Alameda County ranked second, garnering $12,058,604 in LWCF funds. The most recent award, in 2013, gave the East Bay Regional Park District $120,000 for campground improvements at Livermore’s Del Valle Regional Park.
In the past few years, other LWCF awards around the San Francisco Bay include: $249,835 for new multiple-use bike trails and other amenities at McLaren Bike Park in the City of San Francisco; $250,000 to help acquire about 83 acres to create the new Mark West Regional Park and Open Space Preserve in Santa Rosa; and $175,000 for improvements of Marin County’s Samuel P. Taylor South Creek Trails.
“Now is a key time for the park system: The East Bay Regional Park District is celebrating its 8o-year anniversary, the California state park system is 150 years old, and the National Park Service turns 100 next year,” said Robert Doyle, the general manager of the East Bay Regional Park District. “All these parks are getting old, so we need to keep every funding opportunity available.”
To draw attention to places the fund has helped preserve, Secretary of the Interior Sally Jewell made highly publicized visits to urban parks and national recreation areas last summer. But without a media blitz, Doyle noted it’s easy to overlook the blue signs that mark the LWCF’s contributions to conservation areas.
“The [LWCF] impact is broad, but the places that resonate with people aren’t going to be the same,” said Kathy DeCoster, vice president and director of federal affairs for The Trust for Public Land. “So we also have to highlight the long-term investments these funds make, from iconic places like the redwood forests to local attachments for particular parks.”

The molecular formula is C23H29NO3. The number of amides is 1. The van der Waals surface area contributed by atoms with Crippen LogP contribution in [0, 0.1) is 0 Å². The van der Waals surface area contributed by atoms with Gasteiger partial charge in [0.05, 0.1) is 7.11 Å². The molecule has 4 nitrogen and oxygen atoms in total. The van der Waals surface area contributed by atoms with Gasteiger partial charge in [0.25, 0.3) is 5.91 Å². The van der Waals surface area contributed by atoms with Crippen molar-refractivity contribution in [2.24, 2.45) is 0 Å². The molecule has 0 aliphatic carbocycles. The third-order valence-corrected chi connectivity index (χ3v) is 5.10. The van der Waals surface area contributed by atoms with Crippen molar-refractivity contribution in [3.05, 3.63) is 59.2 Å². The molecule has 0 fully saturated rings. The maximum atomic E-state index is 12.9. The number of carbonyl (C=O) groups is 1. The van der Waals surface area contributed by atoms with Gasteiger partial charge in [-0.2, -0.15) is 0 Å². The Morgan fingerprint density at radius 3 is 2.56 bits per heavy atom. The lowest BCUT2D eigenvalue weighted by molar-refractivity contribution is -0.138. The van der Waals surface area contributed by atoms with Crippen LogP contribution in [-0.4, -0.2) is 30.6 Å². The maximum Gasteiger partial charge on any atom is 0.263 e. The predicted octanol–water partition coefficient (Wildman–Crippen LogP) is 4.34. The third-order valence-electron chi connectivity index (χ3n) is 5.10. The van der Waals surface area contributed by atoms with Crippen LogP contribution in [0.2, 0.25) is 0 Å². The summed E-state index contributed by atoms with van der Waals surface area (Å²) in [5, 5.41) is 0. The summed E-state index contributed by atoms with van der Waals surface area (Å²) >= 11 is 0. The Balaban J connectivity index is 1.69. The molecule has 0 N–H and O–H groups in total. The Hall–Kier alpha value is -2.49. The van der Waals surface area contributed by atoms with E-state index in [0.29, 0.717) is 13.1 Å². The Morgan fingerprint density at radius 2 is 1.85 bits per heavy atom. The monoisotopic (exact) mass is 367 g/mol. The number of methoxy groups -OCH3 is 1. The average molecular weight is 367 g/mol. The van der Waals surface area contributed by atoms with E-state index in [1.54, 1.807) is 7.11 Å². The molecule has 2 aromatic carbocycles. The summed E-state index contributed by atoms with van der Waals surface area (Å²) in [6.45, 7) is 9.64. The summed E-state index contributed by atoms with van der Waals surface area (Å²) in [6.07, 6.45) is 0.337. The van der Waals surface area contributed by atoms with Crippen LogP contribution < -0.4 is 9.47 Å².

In the Bay Area, spectacular natural resource areas have helped to consistently pull in large LWCF grants. For example, the Golden Gate National Recreation Area has received more than $88 million, Point Reyes National Seashore has been awarded more than $54 million, and the Don Edwards San Francisco Bay National Wildlife Refuge received more than $52 million. Farther afield, but popular with many people in this region, the LWCF granted almost $190 million for land acquisition and trail access around Lake Tahoe Basin.
But not everyone is sold on the LWCF. U.S. Representative Doc Hastings, chairman of the House Natural Resources Committee, thinks this is a good time to reevaluate the program’s priorities, especially given the current multibillion dollar maintenance backlog on our federal lands. Jill Griffiths, the committee’s communications director, said Hastings believes “we shouldn’t be spending millions of taxpayer dollars to buy more federal land when the government can’t afford to maintain the land it already owns.”
The LWCF does allow some funds to be used to maintain parks and facilities. But federal agencies cannot use LWCF grants to address critical maintenance projects as they best see fit — and that’s important because Congress is much more likely to fund ribbon-cutting projects than mundane projects like repairing leaky wastewater systems in national parks, said Shawn Regan, research fellow at the Property and Environment Research Center in Montana.
Other legislators want to see more specific designations for LWCF funds. For example, U.S. Representative Sam Graves of Missouri introduced the No More Land Act, which restricts LWCF funds to maintenance and prohibits land acquisition.
If Congress doesn’t pass the permanent reauthorization bill, the LWCF won’t necessarily disappear. But it will then need to be voted for on an annual basis.
“The LWCF is really a critical funding source now,” Doyle said. “Young people are moving into cities where there may not be national parks close by. We’re lucky. Not everyone has the Golden Gate National Recreation Area or Point Reyes in their back yard.”
Elizabeth Devitt is a freelance science writer based in Santa Cruz.